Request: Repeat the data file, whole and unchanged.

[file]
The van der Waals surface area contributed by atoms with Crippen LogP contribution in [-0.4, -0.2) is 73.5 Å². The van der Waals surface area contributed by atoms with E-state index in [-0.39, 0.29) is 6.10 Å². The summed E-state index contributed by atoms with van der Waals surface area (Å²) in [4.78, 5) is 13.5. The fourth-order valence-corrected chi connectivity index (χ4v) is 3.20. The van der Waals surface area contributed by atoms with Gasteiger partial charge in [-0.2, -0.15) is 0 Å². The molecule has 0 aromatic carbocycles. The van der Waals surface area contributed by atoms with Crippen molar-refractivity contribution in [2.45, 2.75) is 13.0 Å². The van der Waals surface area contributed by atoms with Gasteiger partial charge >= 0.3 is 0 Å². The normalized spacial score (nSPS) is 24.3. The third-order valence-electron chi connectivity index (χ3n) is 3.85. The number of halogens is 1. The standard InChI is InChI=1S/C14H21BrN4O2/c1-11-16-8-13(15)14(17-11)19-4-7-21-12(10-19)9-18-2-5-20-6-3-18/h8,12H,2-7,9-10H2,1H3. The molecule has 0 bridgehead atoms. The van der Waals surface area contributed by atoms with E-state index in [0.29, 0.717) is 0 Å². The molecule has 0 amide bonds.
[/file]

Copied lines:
The van der Waals surface area contributed by atoms with Crippen LogP contribution in [-0.4, -0.2) is 73.5 Å². The van der Waals surface area contributed by atoms with E-state index in [-0.39, 0.29) is 6.10 Å². The summed E-state index contributed by atoms with van der Waals surface area (Å²) in [4.78, 5) is 13.5. The fourth-order valence-corrected chi connectivity index (χ4v) is 3.20. The van der Waals surface area contributed by atoms with Gasteiger partial charge in [-0.2, -0.15) is 0 Å². The molecule has 0 aromatic carbocycles. The van der Waals surface area contributed by atoms with Crippen molar-refractivity contribution in [2.45, 2.75) is 13.0 Å². The van der Waals surface area contributed by atoms with Gasteiger partial charge >= 0.3 is 0 Å². The normalized spacial score (nSPS) is 24.3. The third-order valence-electron chi connectivity index (χ3n) is 3.85. The number of halogens is 1. The standard InChI is InChI=1S/C14H21BrN4O2/c1-11-16-8-13(15)14(17-11)19-4-7-21-12(10-19)9-18-2-5-20-6-3-18/h8,12H,2-7,9-10H2,1H3. The molecule has 0 bridgehead atoms. The van der Waals surface area contributed by atoms with E-state index in [0.29, 0.717) is 0 Å². The molecule has 0 amide bonds.